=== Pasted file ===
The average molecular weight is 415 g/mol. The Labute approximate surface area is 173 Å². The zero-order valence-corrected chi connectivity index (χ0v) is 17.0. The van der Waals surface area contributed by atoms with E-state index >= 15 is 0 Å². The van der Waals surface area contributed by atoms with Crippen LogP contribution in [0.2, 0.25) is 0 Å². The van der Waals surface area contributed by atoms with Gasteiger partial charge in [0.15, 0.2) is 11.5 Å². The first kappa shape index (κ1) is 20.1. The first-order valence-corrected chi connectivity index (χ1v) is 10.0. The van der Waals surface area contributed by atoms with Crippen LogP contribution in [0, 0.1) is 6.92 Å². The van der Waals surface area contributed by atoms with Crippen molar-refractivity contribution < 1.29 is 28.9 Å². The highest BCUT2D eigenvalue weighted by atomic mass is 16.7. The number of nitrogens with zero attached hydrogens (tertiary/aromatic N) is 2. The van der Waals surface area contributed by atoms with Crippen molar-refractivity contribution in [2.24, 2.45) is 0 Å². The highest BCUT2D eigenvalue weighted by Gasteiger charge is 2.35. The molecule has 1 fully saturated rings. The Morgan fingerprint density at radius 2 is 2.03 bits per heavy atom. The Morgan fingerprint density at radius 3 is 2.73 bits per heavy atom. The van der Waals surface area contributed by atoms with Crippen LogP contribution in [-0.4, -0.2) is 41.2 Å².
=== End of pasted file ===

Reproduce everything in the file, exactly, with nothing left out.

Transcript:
The average molecular weight is 415 g/mol. The Labute approximate surface area is 173 Å². The zero-order valence-corrected chi connectivity index (χ0v) is 17.0. The van der Waals surface area contributed by atoms with E-state index >= 15 is 0 Å². The van der Waals surface area contributed by atoms with Crippen LogP contribution in [0.2, 0.25) is 0 Å². The van der Waals surface area contributed by atoms with Gasteiger partial charge in [0.15, 0.2) is 11.5 Å². The first kappa shape index (κ1) is 20.1. The first-order valence-corrected chi connectivity index (χ1v) is 10.0. The van der Waals surface area contributed by atoms with Crippen LogP contribution in [0, 0.1) is 6.92 Å². The van der Waals surface area contributed by atoms with Crippen molar-refractivity contribution < 1.29 is 28.9 Å². The highest BCUT2D eigenvalue weighted by atomic mass is 16.7. The number of nitrogens with zero attached hydrogens (tertiary/aromatic N) is 2. The van der Waals surface area contributed by atoms with Crippen molar-refractivity contribution in [2.24, 2.45) is 0 Å². The highest BCUT2D eigenvalue weighted by Gasteiger charge is 2.35. The molecule has 1 fully saturated rings. The Morgan fingerprint density at radius 2 is 2.03 bits per heavy atom. The Morgan fingerprint density at radius 3 is 2.73 bits per heavy atom. The van der Waals surface area contributed by atoms with Crippen LogP contribution in [-0.4, -0.2) is 41.2 Å².